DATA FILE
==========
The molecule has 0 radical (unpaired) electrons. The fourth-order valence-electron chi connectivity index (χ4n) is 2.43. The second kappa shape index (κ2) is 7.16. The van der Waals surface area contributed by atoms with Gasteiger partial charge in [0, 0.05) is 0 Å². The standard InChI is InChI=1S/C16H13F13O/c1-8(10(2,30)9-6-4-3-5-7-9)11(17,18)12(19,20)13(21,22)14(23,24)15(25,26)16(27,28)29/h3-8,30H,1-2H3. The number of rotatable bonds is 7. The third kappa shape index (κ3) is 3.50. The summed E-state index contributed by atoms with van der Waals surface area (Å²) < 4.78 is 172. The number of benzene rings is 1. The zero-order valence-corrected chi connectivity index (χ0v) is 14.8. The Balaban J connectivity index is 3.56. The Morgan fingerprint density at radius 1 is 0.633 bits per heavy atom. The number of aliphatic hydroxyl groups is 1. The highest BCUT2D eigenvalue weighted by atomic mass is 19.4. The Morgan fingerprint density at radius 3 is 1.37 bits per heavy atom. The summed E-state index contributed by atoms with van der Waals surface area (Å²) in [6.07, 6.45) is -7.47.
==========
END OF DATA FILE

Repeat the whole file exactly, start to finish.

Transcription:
The molecule has 0 radical (unpaired) electrons. The fourth-order valence-electron chi connectivity index (χ4n) is 2.43. The second kappa shape index (κ2) is 7.16. The van der Waals surface area contributed by atoms with Gasteiger partial charge in [0, 0.05) is 0 Å². The standard InChI is InChI=1S/C16H13F13O/c1-8(10(2,30)9-6-4-3-5-7-9)11(17,18)12(19,20)13(21,22)14(23,24)15(25,26)16(27,28)29/h3-8,30H,1-2H3. The number of rotatable bonds is 7. The third kappa shape index (κ3) is 3.50. The summed E-state index contributed by atoms with van der Waals surface area (Å²) < 4.78 is 172. The number of benzene rings is 1. The zero-order valence-corrected chi connectivity index (χ0v) is 14.8. The Balaban J connectivity index is 3.56. The Morgan fingerprint density at radius 1 is 0.633 bits per heavy atom. The number of aliphatic hydroxyl groups is 1. The highest BCUT2D eigenvalue weighted by atomic mass is 19.4. The Morgan fingerprint density at radius 3 is 1.37 bits per heavy atom. The summed E-state index contributed by atoms with van der Waals surface area (Å²) in [6.07, 6.45) is -7.47.